Now that the Office Interop API Extensions have been released, I thought I would post a complete walkthrough of a simple LINQ to DASL application. Let’s start with my fictitious Outlook calendar:
This calendar shows that I have four appointments today. The appointments have been categorized as either “Work” (blue) or “Personal” (green). Suppose I would like to create an Outlook add-in that displays my personal appointments on startup. I will first create a new C#-based Outlook 2007 Add-in project in Visual Studio 2008.
Next I’ll add a reference to one of the Outlook extension assemblies, which were installed as part of the Office Interop API Extensions. I’ll select version 126.96.36.199 of the assembly because I’m using Outlook 2007. Version 188.8.131.52 of the assembly would be used with Outlook 2003.
Before they can be used, I have to tell the compiler to look for the extensions during build. I’ll do that through a set of using statements at the beginning of my source file.
Two using statements are required:
This statement brings in the Items.AsQueryable<T>() extension method that I’ll use in my LINQ expression.
This statement brings in the LINQ to DASL types that form the basis for my LINQ expression.
With that, I can then write my LINQ expression in the startup event handler of the add-in:
private void ThisAddIn_Startup(object sender, System.EventArgs e)
Outlook.Folder folder = (Outlook.Folder) Application.Session.GetDefaultFolder(Outlook.OlDefaultFolders.olFolderCalendar);
var appointments =
from item in folder.Items.AsQueryable<Appointment>()
var builder = new StringBuilder();
foreach (var appointment in appointments)
Let’s look at this query more closely. The first clause “from item in folder.Items.AsQueryable<Appointment>()” uses the new Items.AsQueryable<T> extension method. This extension method simply returns a new instance of the ItemsSource<T> class, which implements the LINQ interfaces IQueryProvider and IQueryable. I know this folder contains only appointments, so I specify the Appointment class for the generic type. The Appointment class is the LINQ to DASL class associated with the AppointmentItem interface in Outlook. If the folder contained a mixture of Outlook item types (such as both appointments and meetings), I would either need to use the more generic OutlookItem class or use the MessageClass property in my query to restrict the types of the items returned.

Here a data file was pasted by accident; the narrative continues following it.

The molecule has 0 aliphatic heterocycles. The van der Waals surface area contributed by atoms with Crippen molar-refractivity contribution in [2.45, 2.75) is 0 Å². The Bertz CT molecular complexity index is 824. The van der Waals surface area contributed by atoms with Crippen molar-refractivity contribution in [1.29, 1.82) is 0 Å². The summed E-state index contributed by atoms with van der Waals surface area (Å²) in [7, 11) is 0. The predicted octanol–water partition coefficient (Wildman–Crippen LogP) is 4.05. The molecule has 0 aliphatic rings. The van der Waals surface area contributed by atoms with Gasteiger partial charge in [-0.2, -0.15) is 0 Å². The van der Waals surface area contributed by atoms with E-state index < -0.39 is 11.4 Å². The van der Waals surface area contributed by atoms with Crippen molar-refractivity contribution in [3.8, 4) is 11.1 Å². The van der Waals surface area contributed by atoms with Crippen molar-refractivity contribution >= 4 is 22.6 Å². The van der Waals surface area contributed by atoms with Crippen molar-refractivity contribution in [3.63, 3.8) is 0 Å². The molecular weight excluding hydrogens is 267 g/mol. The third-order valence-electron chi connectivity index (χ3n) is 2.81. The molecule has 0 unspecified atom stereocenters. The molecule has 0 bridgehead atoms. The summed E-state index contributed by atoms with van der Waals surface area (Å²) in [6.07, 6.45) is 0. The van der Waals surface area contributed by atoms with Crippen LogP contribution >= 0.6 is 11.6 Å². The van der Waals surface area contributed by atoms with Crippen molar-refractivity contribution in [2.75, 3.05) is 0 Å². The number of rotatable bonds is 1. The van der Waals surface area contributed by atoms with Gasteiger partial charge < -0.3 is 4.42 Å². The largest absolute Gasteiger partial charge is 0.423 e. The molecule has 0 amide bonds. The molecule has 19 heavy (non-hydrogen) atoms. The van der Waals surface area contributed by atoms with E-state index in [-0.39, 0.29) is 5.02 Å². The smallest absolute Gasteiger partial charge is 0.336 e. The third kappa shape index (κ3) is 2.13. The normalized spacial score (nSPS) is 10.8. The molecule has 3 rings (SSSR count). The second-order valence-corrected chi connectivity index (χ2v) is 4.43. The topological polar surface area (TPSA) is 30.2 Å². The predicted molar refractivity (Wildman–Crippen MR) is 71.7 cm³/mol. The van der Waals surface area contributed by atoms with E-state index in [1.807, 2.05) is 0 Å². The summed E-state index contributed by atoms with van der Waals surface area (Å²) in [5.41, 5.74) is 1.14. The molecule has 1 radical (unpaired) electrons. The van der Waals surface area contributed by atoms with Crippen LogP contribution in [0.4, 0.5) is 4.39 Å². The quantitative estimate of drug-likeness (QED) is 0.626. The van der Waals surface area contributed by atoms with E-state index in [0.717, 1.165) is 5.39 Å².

The second clause “where item.Categories.Contains(“Personal”)” is the “meat” of the query. This is the expression translated into a DASL query string and passed to Outlook. Outlook then returns a collection of Items matching the query string. In this case, I want Outlook to return only items where the categories property contains the string “Personal”. The where clause can contain a number of different types of expressions:
- The typical set of comparisons (==, !=, <, <=, >=, >, &&, ||)
- Negation (!)
- Method calls on properties using String.Contains(), String.StartsWith(), and String.EndsWith()
- Expressions involving user properties (e.g. item.UserProperties[“Foo”].Value)
The last clause “select item.Item” specifies what items to return from the query. LINQ to DASL will wrap each item returned by Outlook with an instance of the type specified in the AsQueryable<T>() extension method. That instance can be returned as-is, or a projection on that instance can be returned instead. I want the original AppointmentItem instance returned by Outlook so I specify a simple projection that returns the Item property on the Appointment class. The select clause also determines the ultimate type of the returned data, IEnumerable<Outlook.AppointmentItem> in this case. This is what I iterate over in my foreach loop.
Finally, I can hit ‘F5’ and see the results.
Hopefully this helps people get started with LINQ to DASL. (If it doesn’t, please let me know what else I can cover to make things more clear.) This sample can be found on Code Gallery here.